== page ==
The Flying Engineer seldom says never to getting to know everything about a flight. Some find it nosy, but very few actually realize what a great educational experience it actually is. Its through small activities such as this that an Aerospace Designer can truly “Get to Grips” with everyday aviation. Enjoy the read!
I just refuse to fly without my Garmin eTrex-H GPS. It’s a nice yellow handheld, with the front end sensitivity so great that it picks up GPS signals inside the metallic tube of an airliner with effortless ease. And it’s so accurate that I’d rather consider it as a personal backup navigation system in case an IRS-only equipped airplanes.
The display pages are phenomenal. Despite its monochromatic low resolution rendering of a user-defined database “map”, I land up feeling that I actually am in the second flight deck of the airliner. Curious passengers throw a mixed variety of looks, but I just don’t bother. This little device may very well save their lives one fine day.
So why the GPS? For one, I always want to know the extent to which the crew is following the route for the day: did they get a “direct-to”? Are they exercising a lateral offset to keep clear of the weather? What’s the ground speed, the track, and the bearing to the nearest VOR stations? What’s the vertical speed? I use this as my way to kill time, along with a nice appropriate Jeppesen chart.
Using the GPS
The first thing I do is to initialize the GPS almost an hour before the flight. This prevents wasting valuable “locking” time when inside the airliner. I also open up the chart, and painstakingly punch in the latitude, longitude and identifier of the waypoint(s). Then I string the waypoints as part of a route. With that, I’m set to go.
I keep an eye on the taxi speed of the aircraft: it sure can let me know what type of a crew is flying the airplane: someone smooth or someone a bit impatient. And that surely reflects the captain’s mentality for the day, but not necessarily the first officer’s.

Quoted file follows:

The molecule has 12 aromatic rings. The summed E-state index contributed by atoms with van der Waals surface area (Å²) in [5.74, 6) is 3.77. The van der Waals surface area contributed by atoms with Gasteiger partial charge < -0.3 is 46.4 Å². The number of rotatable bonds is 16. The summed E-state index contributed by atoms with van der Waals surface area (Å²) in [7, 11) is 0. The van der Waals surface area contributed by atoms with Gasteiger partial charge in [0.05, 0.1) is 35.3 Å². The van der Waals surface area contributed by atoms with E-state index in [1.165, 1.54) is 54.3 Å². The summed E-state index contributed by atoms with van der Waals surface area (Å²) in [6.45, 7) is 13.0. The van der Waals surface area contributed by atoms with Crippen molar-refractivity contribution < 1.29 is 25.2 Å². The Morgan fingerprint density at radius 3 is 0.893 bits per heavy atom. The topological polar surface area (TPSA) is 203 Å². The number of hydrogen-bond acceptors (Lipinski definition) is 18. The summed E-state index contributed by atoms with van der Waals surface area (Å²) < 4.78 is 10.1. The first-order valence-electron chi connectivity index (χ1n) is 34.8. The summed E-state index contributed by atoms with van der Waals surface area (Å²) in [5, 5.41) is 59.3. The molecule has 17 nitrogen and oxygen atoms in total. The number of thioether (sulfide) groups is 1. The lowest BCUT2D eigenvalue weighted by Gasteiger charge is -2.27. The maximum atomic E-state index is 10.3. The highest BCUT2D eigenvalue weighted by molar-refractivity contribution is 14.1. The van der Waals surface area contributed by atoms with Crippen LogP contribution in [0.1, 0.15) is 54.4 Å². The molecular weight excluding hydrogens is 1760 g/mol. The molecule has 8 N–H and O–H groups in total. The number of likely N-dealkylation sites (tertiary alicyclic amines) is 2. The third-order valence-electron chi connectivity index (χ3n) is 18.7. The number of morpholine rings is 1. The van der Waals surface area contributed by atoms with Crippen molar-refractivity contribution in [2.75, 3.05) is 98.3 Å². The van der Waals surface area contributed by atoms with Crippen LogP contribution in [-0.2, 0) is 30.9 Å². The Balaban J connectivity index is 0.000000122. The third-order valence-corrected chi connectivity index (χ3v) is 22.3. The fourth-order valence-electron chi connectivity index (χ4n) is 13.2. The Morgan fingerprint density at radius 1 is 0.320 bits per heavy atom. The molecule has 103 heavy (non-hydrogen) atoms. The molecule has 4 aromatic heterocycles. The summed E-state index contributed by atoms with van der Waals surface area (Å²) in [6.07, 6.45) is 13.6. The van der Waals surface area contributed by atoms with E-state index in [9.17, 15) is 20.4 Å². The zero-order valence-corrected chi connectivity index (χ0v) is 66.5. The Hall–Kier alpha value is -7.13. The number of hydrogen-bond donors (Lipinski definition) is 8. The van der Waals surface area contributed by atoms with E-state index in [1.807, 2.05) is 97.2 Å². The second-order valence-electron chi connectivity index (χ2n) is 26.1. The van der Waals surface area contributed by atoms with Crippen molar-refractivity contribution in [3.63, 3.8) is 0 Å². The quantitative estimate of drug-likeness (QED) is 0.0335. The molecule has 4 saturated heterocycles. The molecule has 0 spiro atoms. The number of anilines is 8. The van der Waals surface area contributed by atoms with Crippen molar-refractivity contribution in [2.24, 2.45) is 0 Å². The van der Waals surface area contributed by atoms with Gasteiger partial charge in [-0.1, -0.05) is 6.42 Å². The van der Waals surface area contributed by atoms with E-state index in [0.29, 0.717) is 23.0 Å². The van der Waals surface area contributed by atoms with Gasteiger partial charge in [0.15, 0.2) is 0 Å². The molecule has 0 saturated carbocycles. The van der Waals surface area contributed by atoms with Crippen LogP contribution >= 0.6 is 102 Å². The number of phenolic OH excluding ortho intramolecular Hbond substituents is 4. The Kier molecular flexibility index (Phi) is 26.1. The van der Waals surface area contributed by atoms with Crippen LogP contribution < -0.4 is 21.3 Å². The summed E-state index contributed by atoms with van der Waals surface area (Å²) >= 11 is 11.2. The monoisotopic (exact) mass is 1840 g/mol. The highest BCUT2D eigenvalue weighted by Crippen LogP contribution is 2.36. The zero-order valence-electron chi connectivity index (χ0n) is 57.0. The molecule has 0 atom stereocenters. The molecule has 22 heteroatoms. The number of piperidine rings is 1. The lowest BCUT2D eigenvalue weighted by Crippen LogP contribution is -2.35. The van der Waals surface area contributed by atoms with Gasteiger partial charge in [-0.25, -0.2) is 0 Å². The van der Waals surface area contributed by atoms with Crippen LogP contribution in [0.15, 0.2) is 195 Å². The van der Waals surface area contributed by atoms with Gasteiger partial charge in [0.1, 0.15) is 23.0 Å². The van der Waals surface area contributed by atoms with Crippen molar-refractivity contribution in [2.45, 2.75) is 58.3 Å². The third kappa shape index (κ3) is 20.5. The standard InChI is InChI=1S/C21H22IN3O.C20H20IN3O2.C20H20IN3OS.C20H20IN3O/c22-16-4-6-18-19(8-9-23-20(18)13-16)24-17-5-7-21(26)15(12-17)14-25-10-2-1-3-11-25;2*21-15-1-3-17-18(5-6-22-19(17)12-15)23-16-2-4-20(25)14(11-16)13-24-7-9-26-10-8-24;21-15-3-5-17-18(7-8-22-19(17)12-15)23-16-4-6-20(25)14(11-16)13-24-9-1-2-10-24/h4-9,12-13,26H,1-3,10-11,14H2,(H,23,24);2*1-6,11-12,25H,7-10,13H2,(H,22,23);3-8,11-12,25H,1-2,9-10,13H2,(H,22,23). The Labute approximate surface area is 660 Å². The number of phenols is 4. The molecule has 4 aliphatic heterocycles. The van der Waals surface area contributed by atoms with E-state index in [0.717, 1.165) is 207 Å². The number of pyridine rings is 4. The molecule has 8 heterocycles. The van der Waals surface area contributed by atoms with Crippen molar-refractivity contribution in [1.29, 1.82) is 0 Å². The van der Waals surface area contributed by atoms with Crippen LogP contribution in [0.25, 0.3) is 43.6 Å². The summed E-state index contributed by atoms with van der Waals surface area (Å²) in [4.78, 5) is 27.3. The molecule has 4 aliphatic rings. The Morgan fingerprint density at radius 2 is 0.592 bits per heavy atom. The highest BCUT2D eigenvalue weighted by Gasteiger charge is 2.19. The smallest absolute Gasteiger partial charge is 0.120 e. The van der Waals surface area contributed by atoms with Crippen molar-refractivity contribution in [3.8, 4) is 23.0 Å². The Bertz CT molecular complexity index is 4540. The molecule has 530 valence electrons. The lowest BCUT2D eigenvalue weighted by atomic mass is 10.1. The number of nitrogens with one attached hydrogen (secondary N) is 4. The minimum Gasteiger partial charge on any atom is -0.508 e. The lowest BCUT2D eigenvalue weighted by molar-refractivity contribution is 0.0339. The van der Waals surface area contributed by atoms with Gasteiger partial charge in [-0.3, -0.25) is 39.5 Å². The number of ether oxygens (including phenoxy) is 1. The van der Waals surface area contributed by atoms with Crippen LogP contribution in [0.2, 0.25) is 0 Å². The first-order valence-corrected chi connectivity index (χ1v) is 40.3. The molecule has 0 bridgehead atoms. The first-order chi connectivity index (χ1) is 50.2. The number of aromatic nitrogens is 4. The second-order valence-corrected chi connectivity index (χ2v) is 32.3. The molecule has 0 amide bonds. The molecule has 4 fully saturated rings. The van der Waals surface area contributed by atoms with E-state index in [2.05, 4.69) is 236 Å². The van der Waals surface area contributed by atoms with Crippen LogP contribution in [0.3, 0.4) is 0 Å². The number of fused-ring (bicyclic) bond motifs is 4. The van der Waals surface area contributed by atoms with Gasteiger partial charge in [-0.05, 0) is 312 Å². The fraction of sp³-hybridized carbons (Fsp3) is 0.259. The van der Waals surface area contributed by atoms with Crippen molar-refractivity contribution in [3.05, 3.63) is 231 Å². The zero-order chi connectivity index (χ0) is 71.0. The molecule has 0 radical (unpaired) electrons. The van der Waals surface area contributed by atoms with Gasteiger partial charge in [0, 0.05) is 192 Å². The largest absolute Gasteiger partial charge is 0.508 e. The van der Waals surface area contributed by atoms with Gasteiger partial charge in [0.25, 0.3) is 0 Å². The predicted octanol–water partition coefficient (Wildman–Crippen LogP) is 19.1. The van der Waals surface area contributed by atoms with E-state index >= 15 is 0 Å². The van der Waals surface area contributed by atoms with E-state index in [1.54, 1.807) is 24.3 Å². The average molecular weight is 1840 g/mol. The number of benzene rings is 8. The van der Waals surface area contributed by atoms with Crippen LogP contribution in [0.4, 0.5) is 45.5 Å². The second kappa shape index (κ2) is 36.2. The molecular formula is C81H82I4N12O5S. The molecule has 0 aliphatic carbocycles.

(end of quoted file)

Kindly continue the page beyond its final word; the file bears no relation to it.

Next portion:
With my airport charts, I follow the taxi out as much as possible, keeping an eye out for the taxiway signboards. That gives me the situation awareness of where we are, what our sequence for take off could approximately be, and which runway we’ve got.
On the ground, at not too great pressure altitudes, the ground speed and the indicated airspeed are almost the same, give or take approximately 10 knots for any wind. This allows me to get an idea of the rotation speed, Vr. By looking up the tables in the FCOM, I get a rough (note: very rough) idea of what our take off weight could have been.
Sometimes the SID beats me: leaving me behind the aircraft, unable to determine the SID for the day. This is when it gets a bit frustrating, but that soon passes. Before you know, the aircraft is headed to at least one of the waypoints on the “flightplan” that’s strung on the GPS, and things are back to normal.
I’ve always noticed about 2000ft difference between the pilot announced cruise altitude and the GPS indicated altitude. It’s kind of funny that it should happen very often, but it does. Following the aircraft is now simple, and I spend time with estimates, ground speed, and FIR boundaries.
I keep my ears pricked at about 200NM to destination onwards. As soon as the engine whines down, its time for descent. I check the V/S on my GPS to confirm this, and I note the Top of Descent point.
The fun again kicks in towards approach. Until the last few 50Nm or
so, it’s really touch to gauge which runway you’d be landing on. By checking the aircraft track and referring the airport diagram of the destination airport, you can get your runway in use. the problem arises with parallel runways: you’ll have no idea which one is ready to burn your rubber. For that, you’ll need to either punch in the coordinates of the thresholds of both runways, or rely on the outside scenery after touchdown to determine your parallel runway.
The final approach is the best: the ground speeds are back to the familiar approach indicated airspeeds. The vertical speed is in close agreement with the usual 700+ feet per minute on the 3 degree glideslope. Since a VREF+margin may be used for touchdown, it is very hard to get the landing weight of the aircraft, as the “margin” is unknown. This point gets exciting, all the way to touchdown.
Bang. The wheels on the runway, the reversers coming out and the spoilers extended: the sights, sounds and forces are simply magical. Ladies and gentlemen, we have landed, on thankfully yet another uneventful flight that goes to show how safe air travel really is. And just in case….I’m always there, your NAV source 4 to your rescue!